Let’s look at this season. These QBs have Hall potential, although some of them have a lot of years ahead of them to really prove it:

  • Lamar Jackson (Ravens)
  • Justin Herbert (Chargers)
  • Josh Allen (Bills)
  • Joe Burrow (Bengals)
  • Trevor Lawrence (Jaguars)
  • DeShaun Watson (Browns)
  • Jalen Hurts (Eagles)
  • Rodgers (Jets)
  • Mahomes (Chiefs)
  • Wilson (Broncos)

With all due respect, these guys aren’t getting their busts in Canton:

  • Jimmy Garoppolo (Raiders)
  • Tua Tagovailoa (Dolphins)
  • Mac Jones (Patriots)
  • Ryan Tannehill (Titans)
  • Kyler Murray (Cardinals)
  • Justin Fields (Bears)
  • Dak Prescott (Cowboys)
  • Jared Goff (Lions)
  • Daniel Jones (Giants)
  • Kirk Cousins (Vikings)
  • Derek Carr (Saints)
  • Geno Smith (Seahawks)
  • Baker Mayfield (Buccaneers)

It’s too soon to tell with these guys, but for the time being we shall default to putting them in the no-Hall grouping:

  • Desmond Ridder (Falcons)
  • Brock Purdy (49ers)
  • Kenny Pickett (Steelers)
  • Jordan Love (Packers)
  • Sam Howell (Commanders)

So, we rule out several more teams: Lions, 49ers, Vikings, Seahawks, Giants, Buccaneers, Cowboys, Dolphins, Steelers, Commanders.

Rule 4: No rookie QB has ever won the Super Bowl

That rules out these teams (although we had already ruled them out), who are starting rookies at QB this season:

  • Houston Texans – C.J. Stroud
  • Indianapolis Colts – Anthony Richardson
  • Carolina Panthers – Bryce Young

Rule 5: Super Bowl runners up nearly never win it the next year

It’s only happened three times – the 1971 Cowboys, 1972 Dolphins and 2018 Patriots. Sorry, Eagles, you’re out.

Let’s Review

So, if we look at these criteria:

  • Must be .500 or better in 2022
  • Must not be starting a rookie QB
  • Must be starting a potential future HOF QB
  • Didn’t win last year’s SB
  • Wasn’t runner-up in last year’s SB

These are the only teams that have a realistic chance to win the 2024 Super Bowl:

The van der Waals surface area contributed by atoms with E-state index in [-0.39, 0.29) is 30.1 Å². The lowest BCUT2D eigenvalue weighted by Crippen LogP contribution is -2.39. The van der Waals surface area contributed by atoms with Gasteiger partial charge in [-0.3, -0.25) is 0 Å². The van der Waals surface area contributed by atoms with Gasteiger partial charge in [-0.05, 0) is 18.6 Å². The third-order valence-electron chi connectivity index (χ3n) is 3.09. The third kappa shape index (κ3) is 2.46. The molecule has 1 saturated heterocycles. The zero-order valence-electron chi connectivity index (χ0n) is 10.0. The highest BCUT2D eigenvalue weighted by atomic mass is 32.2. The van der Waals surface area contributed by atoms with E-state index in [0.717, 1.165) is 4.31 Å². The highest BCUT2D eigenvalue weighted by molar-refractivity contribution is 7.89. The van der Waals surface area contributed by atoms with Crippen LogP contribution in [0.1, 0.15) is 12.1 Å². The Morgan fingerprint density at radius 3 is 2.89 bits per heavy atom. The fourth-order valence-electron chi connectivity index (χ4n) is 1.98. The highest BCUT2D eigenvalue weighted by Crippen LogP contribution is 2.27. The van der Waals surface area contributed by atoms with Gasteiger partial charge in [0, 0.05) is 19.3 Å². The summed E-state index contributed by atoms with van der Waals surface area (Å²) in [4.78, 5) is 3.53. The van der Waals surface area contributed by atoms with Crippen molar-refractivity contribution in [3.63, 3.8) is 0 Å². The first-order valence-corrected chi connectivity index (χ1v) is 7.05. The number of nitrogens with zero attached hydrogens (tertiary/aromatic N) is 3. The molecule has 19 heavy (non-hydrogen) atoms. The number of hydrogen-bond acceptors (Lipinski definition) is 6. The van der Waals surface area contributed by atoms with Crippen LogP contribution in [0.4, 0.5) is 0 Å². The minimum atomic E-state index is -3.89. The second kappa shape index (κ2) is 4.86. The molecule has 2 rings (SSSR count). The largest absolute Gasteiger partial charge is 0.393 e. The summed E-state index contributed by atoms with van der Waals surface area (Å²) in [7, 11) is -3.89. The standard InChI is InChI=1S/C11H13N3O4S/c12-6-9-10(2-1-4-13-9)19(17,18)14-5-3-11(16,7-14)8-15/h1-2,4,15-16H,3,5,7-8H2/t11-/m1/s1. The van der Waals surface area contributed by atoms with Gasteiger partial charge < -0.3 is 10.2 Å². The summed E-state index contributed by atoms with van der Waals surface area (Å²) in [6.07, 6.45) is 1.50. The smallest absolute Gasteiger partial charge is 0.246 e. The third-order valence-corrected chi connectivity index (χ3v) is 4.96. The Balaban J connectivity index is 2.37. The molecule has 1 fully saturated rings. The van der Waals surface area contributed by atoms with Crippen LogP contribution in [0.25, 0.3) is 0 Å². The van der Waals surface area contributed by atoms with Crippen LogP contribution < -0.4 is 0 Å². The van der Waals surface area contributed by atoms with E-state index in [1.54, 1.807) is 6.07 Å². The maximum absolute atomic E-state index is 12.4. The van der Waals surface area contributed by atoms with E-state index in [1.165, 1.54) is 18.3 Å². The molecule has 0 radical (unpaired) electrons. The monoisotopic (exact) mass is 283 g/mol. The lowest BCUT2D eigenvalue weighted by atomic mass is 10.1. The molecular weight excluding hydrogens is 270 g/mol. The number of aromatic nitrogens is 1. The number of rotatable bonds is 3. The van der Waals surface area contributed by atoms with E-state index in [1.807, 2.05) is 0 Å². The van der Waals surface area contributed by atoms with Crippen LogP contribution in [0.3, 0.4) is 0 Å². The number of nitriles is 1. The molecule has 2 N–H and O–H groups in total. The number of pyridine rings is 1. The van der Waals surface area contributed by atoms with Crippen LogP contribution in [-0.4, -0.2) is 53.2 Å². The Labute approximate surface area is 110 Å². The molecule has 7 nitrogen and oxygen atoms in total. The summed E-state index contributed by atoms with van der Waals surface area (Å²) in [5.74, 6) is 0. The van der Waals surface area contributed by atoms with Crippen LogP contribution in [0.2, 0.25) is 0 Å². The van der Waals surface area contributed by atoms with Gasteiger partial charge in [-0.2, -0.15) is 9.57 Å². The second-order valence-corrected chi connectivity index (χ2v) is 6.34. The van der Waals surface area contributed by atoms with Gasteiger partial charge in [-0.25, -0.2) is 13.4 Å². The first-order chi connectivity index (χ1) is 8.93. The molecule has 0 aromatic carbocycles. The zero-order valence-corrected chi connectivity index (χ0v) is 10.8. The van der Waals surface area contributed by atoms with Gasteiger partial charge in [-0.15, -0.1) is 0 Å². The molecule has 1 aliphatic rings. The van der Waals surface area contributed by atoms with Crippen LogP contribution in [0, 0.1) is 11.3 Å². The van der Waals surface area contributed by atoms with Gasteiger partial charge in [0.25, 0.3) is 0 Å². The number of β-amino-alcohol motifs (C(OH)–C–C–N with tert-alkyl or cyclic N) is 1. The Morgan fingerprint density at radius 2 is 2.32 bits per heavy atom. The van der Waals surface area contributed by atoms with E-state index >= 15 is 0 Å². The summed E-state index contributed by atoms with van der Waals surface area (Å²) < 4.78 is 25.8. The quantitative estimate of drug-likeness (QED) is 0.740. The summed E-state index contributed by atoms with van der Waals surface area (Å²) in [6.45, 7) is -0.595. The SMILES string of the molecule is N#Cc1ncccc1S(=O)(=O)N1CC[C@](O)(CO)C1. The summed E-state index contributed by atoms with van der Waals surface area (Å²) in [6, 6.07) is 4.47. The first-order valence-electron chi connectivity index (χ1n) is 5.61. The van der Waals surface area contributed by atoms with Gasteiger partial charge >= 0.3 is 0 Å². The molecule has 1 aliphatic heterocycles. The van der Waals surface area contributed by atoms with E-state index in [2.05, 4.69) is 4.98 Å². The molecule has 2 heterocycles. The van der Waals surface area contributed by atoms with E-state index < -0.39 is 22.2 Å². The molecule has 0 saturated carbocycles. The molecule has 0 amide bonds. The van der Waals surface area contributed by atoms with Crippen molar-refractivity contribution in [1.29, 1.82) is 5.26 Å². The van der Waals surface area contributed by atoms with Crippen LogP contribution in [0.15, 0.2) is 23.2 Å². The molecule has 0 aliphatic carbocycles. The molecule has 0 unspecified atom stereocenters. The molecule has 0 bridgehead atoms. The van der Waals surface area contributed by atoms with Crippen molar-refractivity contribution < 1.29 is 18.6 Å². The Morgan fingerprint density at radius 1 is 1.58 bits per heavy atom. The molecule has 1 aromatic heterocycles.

• Bills (+850 odds)
  • Bengals (+1000)
  • Ravens (+1700)
  • Jaguars (+2500)
  • Chargers (+2500)

Ready to try your hand at NFL betting? Let’s go!

Based on these rules, the next Super Bowl champion will come out of the AFC. Among these teams, Burrow and Allen have proven themselves in the playoffs. Lawrence, Jackson and Herbert have shown flashes of brilliance.

It’s actually a bit of a stretch to include Lawrence, Jackson and Herbert in the ‘potential Hall of Fame’ conversation, considering that Jackson has been mediocre in the postseason thus far in his career, and Herbert’s Chargers blew a 27-0 lead to Lawrence and the Jags in last season’s playoffs. Not a good look there. But there has been sufficient buzz about these young signal-callers for us to include them as possible Canton-dwellers.

This list obviously leaves out some NFL heavyweights – Chiefs, Eagles, Cowboys, 49ers and some big names like Rodgers, Wilson, Prescott, Tua, etc. And a lot could and probably will happen to turn these rules of thumb into trash.

Maybe Cousins will actually play up to the hype and money he’s gotten over the years. Maybe one of the first-round rookie QBs will take the league by storm and lead their team to the title. Maybe Kyle Shanahan will finally live up to his dad’s reputation.

Strange things always happen in sports. We never thought a 16 seed would win in March Madness until UMBC did in 2018. We never thought a team could rally from a 0-3 baseball playoff series until the Red Sox did in 2004. We never thought a NBA team could erase a 1-3 Finals hole until LeBron and the Cavaliers did it in 2016.

So, do with this what you will. It’s just one more of a million NFL preview predictions. But maybe, just maybe, it could help you score a winning futures bet with Tipico! Think about it …

Alex Valdes
Alex Valdes is Web Content Manager at Tipico North America. He has written, edited and performed user and site analysis at MoneyTalksNews, NBC Sports, MSN, Bing, MSNBC, as well as newspapers and magazines.